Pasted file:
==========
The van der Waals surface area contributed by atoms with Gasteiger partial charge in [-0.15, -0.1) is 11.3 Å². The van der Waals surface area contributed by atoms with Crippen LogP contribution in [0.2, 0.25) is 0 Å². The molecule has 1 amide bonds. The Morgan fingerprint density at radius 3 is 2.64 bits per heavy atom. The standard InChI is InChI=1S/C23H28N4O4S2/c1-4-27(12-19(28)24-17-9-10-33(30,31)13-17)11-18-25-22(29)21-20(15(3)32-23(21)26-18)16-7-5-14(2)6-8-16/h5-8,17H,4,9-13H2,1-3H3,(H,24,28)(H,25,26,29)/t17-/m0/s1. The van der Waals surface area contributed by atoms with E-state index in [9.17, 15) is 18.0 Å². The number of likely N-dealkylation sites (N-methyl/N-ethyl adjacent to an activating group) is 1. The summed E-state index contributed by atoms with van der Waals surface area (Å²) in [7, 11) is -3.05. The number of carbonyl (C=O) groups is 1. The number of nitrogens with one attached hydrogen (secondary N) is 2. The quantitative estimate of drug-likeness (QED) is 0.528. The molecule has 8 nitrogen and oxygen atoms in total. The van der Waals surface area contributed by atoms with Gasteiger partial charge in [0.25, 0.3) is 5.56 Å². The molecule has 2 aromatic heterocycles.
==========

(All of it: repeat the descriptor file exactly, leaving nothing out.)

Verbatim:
The van der Waals surface area contributed by atoms with Gasteiger partial charge in [-0.15, -0.1) is 11.3 Å². The van der Waals surface area contributed by atoms with Crippen LogP contribution in [0.2, 0.25) is 0 Å². The molecule has 1 amide bonds. The Morgan fingerprint density at radius 3 is 2.64 bits per heavy atom. The standard InChI is InChI=1S/C23H28N4O4S2/c1-4-27(12-19(28)24-17-9-10-33(30,31)13-17)11-18-25-22(29)21-20(15(3)32-23(21)26-18)16-7-5-14(2)6-8-16/h5-8,17H,4,9-13H2,1-3H3,(H,24,28)(H,25,26,29)/t17-/m0/s1. The van der Waals surface area contributed by atoms with E-state index in [9.17, 15) is 18.0 Å². The number of likely N-dealkylation sites (N-methyl/N-ethyl adjacent to an activating group) is 1. The summed E-state index contributed by atoms with van der Waals surface area (Å²) in [7, 11) is -3.05. The number of carbonyl (C=O) groups is 1. The number of nitrogens with one attached hydrogen (secondary N) is 2. The quantitative estimate of drug-likeness (QED) is 0.528. The molecule has 8 nitrogen and oxygen atoms in total. The van der Waals surface area contributed by atoms with Gasteiger partial charge in [0.25, 0.3) is 5.56 Å². The molecule has 2 aromatic heterocycles.